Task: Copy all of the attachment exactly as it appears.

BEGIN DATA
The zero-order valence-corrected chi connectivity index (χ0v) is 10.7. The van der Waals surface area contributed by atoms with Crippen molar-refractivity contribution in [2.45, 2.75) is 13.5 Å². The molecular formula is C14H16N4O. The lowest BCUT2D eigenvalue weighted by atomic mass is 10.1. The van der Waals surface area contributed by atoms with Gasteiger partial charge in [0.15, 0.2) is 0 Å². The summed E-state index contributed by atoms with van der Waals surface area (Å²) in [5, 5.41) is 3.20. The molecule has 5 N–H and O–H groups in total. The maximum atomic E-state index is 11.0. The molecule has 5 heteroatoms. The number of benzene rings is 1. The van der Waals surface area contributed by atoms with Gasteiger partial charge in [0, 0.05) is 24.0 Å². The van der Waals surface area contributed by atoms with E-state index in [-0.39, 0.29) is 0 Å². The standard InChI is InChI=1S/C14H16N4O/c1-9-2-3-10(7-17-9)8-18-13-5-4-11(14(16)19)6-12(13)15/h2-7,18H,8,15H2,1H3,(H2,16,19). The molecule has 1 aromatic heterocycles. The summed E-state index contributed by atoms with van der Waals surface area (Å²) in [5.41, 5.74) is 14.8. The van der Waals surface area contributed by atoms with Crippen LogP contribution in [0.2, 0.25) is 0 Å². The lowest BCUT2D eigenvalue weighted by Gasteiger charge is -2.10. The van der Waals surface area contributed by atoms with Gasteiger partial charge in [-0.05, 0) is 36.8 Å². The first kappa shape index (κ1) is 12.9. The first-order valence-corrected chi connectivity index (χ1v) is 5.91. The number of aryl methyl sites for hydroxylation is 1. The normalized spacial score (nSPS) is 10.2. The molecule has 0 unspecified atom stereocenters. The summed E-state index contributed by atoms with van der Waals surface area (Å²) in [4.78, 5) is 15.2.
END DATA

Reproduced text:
The zero-order valence-corrected chi connectivity index (χ0v) is 10.7. The van der Waals surface area contributed by atoms with Crippen molar-refractivity contribution in [2.45, 2.75) is 13.5 Å². The molecular formula is C14H16N4O. The lowest BCUT2D eigenvalue weighted by atomic mass is 10.1. The van der Waals surface area contributed by atoms with Gasteiger partial charge in [0.15, 0.2) is 0 Å². The summed E-state index contributed by atoms with van der Waals surface area (Å²) in [5, 5.41) is 3.20. The molecule has 5 N–H and O–H groups in total. The maximum atomic E-state index is 11.0. The molecule has 5 heteroatoms. The number of benzene rings is 1. The van der Waals surface area contributed by atoms with Gasteiger partial charge in [0, 0.05) is 24.0 Å². The van der Waals surface area contributed by atoms with E-state index in [-0.39, 0.29) is 0 Å². The standard InChI is InChI=1S/C14H16N4O/c1-9-2-3-10(7-17-9)8-18-13-5-4-11(14(16)19)6-12(13)15/h2-7,18H,8,15H2,1H3,(H2,16,19). The molecule has 1 aromatic heterocycles. The summed E-state index contributed by atoms with van der Waals surface area (Å²) in [5.41, 5.74) is 14.8. The van der Waals surface area contributed by atoms with Crippen LogP contribution in [0.2, 0.25) is 0 Å². The lowest BCUT2D eigenvalue weighted by Gasteiger charge is -2.10. The van der Waals surface area contributed by atoms with Gasteiger partial charge in [-0.05, 0) is 36.8 Å². The first kappa shape index (κ1) is 12.9. The first-order valence-corrected chi connectivity index (χ1v) is 5.91. The number of aryl methyl sites for hydroxylation is 1. The normalized spacial score (nSPS) is 10.2. The molecule has 0 unspecified atom stereocenters. The summed E-state index contributed by atoms with van der Waals surface area (Å²) in [4.78, 5) is 15.2.